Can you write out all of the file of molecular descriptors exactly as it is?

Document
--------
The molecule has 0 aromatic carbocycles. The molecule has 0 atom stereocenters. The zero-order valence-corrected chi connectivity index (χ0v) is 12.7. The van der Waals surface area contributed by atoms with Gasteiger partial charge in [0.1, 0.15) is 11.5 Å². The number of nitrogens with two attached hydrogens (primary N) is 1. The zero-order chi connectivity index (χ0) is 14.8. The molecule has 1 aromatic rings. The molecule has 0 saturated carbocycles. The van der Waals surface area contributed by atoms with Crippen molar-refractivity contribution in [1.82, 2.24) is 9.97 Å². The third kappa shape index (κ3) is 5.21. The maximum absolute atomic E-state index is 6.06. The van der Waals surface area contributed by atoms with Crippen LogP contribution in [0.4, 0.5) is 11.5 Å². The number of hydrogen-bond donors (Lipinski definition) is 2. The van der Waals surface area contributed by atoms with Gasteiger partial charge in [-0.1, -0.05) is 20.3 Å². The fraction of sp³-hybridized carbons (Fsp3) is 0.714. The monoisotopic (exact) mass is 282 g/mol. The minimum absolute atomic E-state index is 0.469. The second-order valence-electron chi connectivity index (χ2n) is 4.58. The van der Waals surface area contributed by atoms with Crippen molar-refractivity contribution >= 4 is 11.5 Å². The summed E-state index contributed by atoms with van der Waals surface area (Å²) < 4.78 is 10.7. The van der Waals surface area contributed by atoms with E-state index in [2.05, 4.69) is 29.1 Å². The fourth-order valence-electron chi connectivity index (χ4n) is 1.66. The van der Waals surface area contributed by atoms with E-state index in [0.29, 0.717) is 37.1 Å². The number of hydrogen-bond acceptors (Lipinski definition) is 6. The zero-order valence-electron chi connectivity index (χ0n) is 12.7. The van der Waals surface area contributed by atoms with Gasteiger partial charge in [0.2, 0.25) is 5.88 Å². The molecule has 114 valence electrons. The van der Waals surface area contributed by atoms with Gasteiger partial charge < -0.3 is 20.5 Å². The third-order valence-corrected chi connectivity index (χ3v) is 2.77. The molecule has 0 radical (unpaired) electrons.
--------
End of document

The molecule has 0 aromatic carbocycles. The molecule has 0 atom stereocenters. The zero-order valence-corrected chi connectivity index (χ0v) is 12.7. The van der Waals surface area contributed by atoms with Gasteiger partial charge in [0.1, 0.15) is 11.5 Å². The number of nitrogens with two attached hydrogens (primary N) is 1. The zero-order chi connectivity index (χ0) is 14.8. The molecule has 1 aromatic rings. The molecule has 0 saturated carbocycles. The van der Waals surface area contributed by atoms with Crippen molar-refractivity contribution in [1.82, 2.24) is 9.97 Å². The third kappa shape index (κ3) is 5.21. The maximum absolute atomic E-state index is 6.06. The van der Waals surface area contributed by atoms with Crippen LogP contribution in [0.4, 0.5) is 11.5 Å². The number of hydrogen-bond donors (Lipinski definition) is 2. The van der Waals surface area contributed by atoms with Gasteiger partial charge in [-0.1, -0.05) is 20.3 Å². The fraction of sp³-hybridized carbons (Fsp3) is 0.714. The monoisotopic (exact) mass is 282 g/mol. The minimum absolute atomic E-state index is 0.469. The second-order valence-electron chi connectivity index (χ2n) is 4.58. The van der Waals surface area contributed by atoms with Crippen molar-refractivity contribution >= 4 is 11.5 Å². The summed E-state index contributed by atoms with van der Waals surface area (Å²) < 4.78 is 10.7. The van der Waals surface area contributed by atoms with E-state index in [2.05, 4.69) is 29.1 Å². The fourth-order valence-electron chi connectivity index (χ4n) is 1.66. The van der Waals surface area contributed by atoms with E-state index in [0.29, 0.717) is 37.1 Å². The number of hydrogen-bond acceptors (Lipinski definition) is 6. The zero-order valence-electron chi connectivity index (χ0n) is 12.7. The van der Waals surface area contributed by atoms with Gasteiger partial charge in [0.2, 0.25) is 5.88 Å². The molecule has 114 valence electrons. The van der Waals surface area contributed by atoms with Gasteiger partial charge < -0.3 is 20.5 Å². The third-order valence-corrected chi connectivity index (χ3v) is 2.77. The molecule has 0 radical (unpaired) electrons.